The Law of England abhorreth nothing more than the Selling, De­nying or Delaying of Justice and Right, and as much as possible re­moves all lyableness to any of these; not leaving any thing of Life, Liberty, or Property to the Brests of Judge or Justices, but all to be determined by the Judgment of our Peers or Equals, against whom in all Cases there are Legal Exceptions, and if wronged there lyeth an Attaint; and whatever Practice or Practices, though never so often; or of long continuance, may have made Encroachments, and Viola­tions hereupon, and so are called Presidents, and urged for Law; We say with the Lord Chief Justice Bramston, We are not to stand upon Presidents, but upon the Fundamental Laws; and though Presidents [Page 12] look the one way or the other, they are to be brought back unto the Laws. For that is the Standard to try whether they be right or counterfeit, and all such being weighed in the Ballance of our Fundamental Laws, will be found too Light.

Nor is their Objection against Fundamentals, that urge its Nullity from the Disuse thereof, of any more Reason, than if I should plead the payment of a Bond from the forbearance of my Creditor. We must look therefore to the Fundamental Laws of the Land, as to the Inheritance our Fathers left us, without which all our other Inheri­tances are nothing worth.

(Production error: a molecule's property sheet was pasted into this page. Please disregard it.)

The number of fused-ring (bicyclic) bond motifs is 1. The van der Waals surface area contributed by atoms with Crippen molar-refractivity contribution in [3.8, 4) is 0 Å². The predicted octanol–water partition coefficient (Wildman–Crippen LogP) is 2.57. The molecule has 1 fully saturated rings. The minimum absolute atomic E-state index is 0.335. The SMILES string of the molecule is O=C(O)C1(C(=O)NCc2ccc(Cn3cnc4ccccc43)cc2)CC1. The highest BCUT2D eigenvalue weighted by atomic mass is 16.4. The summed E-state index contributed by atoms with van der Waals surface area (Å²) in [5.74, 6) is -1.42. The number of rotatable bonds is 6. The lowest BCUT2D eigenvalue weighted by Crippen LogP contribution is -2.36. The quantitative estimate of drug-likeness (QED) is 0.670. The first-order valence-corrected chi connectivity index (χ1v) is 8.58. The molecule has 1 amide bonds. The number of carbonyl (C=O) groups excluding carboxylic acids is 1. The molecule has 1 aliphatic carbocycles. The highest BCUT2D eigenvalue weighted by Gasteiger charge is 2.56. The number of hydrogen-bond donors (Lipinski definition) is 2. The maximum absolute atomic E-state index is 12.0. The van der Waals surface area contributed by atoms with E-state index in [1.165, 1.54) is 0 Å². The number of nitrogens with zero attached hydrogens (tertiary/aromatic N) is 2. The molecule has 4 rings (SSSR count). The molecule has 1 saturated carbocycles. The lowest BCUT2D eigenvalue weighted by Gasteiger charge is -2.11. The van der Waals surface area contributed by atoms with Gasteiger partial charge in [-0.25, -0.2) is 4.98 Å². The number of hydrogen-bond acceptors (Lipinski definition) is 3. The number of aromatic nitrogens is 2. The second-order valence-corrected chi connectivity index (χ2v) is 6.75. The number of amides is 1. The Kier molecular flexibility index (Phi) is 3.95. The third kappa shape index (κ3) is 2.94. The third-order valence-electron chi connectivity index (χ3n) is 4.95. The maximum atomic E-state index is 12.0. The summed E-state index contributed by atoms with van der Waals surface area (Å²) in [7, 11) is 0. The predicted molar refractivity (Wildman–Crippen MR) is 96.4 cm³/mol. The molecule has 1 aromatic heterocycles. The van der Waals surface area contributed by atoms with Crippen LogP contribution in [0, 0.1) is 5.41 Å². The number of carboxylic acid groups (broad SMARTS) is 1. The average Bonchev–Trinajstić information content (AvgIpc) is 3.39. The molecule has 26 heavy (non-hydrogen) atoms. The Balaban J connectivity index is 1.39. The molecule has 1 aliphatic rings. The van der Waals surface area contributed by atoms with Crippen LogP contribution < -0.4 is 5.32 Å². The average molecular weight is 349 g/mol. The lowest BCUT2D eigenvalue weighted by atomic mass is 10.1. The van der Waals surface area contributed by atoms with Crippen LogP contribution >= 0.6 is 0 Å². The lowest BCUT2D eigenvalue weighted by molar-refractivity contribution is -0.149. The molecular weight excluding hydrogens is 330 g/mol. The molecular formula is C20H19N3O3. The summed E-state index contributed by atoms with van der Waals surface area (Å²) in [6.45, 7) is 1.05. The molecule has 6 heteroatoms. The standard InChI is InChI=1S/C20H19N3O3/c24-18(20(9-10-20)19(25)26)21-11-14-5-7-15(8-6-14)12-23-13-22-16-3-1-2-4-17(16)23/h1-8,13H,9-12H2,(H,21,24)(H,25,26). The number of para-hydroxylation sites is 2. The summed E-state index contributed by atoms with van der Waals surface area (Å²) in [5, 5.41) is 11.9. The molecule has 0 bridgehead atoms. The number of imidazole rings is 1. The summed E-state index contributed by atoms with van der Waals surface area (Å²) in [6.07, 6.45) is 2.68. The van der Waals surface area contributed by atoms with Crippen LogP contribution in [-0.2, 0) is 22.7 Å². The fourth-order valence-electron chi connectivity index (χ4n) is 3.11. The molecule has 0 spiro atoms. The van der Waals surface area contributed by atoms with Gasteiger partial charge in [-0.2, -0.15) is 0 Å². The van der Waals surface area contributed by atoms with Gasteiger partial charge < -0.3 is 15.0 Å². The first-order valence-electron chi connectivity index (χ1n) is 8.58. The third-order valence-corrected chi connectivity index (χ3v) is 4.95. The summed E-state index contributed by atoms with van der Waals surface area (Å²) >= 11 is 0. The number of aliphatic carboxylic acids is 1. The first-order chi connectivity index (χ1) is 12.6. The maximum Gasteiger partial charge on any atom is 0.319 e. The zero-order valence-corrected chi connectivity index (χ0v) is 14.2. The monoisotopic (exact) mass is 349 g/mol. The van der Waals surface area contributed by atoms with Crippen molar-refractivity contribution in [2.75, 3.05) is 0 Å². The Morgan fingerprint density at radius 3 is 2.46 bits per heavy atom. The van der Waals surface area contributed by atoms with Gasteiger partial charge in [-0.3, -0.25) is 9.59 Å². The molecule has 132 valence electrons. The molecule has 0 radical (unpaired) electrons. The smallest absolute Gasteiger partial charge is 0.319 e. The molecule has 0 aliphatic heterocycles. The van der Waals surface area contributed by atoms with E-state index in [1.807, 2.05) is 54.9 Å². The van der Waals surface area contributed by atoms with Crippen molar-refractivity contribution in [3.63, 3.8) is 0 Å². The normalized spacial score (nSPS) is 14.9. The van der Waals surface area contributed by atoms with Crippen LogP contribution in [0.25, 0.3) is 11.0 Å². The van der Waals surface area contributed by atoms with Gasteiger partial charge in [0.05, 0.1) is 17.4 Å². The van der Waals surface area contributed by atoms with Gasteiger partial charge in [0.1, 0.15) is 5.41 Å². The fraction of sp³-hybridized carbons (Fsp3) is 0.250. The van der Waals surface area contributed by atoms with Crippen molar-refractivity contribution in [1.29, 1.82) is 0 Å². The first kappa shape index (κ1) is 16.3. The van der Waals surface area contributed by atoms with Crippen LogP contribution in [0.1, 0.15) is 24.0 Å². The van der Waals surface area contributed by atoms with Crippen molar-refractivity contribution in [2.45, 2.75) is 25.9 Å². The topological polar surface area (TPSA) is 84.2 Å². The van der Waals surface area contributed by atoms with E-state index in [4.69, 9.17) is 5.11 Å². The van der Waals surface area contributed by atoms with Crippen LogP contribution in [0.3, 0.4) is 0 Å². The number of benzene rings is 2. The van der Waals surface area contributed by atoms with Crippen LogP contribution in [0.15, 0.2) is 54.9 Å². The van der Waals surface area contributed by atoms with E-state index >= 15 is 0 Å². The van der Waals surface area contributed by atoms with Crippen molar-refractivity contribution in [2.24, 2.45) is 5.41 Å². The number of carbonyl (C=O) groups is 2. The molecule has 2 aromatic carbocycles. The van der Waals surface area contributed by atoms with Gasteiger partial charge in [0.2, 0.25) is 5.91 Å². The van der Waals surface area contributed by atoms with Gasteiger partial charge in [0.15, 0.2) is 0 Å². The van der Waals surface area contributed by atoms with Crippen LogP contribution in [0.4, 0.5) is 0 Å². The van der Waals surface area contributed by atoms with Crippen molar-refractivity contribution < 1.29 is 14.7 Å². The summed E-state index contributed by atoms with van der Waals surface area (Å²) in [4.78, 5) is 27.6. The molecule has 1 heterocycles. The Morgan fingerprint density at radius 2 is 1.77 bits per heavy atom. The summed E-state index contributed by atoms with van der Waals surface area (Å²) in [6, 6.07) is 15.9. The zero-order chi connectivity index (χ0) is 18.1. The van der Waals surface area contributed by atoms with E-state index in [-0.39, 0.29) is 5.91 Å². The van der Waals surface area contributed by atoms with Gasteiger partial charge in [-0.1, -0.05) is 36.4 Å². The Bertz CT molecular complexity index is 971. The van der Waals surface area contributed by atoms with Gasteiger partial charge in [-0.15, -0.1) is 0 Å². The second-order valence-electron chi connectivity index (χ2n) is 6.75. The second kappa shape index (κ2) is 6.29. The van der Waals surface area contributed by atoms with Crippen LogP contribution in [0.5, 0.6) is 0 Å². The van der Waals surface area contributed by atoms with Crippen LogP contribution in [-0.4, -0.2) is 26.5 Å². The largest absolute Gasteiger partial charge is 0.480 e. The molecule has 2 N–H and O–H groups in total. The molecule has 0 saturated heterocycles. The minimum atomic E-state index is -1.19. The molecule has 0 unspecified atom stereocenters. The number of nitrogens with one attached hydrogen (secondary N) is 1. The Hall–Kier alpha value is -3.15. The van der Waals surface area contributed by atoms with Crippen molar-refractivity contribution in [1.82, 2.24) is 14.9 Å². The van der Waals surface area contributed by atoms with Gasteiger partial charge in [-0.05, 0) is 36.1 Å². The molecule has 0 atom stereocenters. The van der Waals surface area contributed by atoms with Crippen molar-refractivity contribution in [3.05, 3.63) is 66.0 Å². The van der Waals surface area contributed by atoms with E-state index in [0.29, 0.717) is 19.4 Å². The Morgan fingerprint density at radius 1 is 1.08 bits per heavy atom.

The Magistrates therefore ought to look, not so much whether they act Regularly according to the late Act against Conventicles, as whether the Act it self be Regular and according to the Fundamental Laws, one of which expresly saith, We cannot be Disseised of our Liberties Properties, or any otherwise injured or destroyed, but by the Lawful Iudgement of our Peers. Wherefore let all Mayors, Justices, Con­stables, Overseers, Churchwardens, and all other Officers that shall pull or hale away any part of our Liberties, Goods, or Properties by virtue of this Act, that hath no virtue in it, know (not by way of threat, but admonition) that though we are willing to forgive them as Christians, yet as English-men we cannot forgive them: Nor will it be admitted for any Plea, that they should have been fined themselves; for the very Fines themselves in this Act, are as irregular as the Act it self: And to say truth, all Laws that have need of such Fines and Mu [...]cts annexed unto them, do carry in their very Front a suspition they are false and differing from our Fundamentals. For good Laws, and such as agree with our Foundations, carry such Self-evidence and Conviction of the Publick utility of the whole, that they need not the Spur of any Penalty to quicken the Execution of them.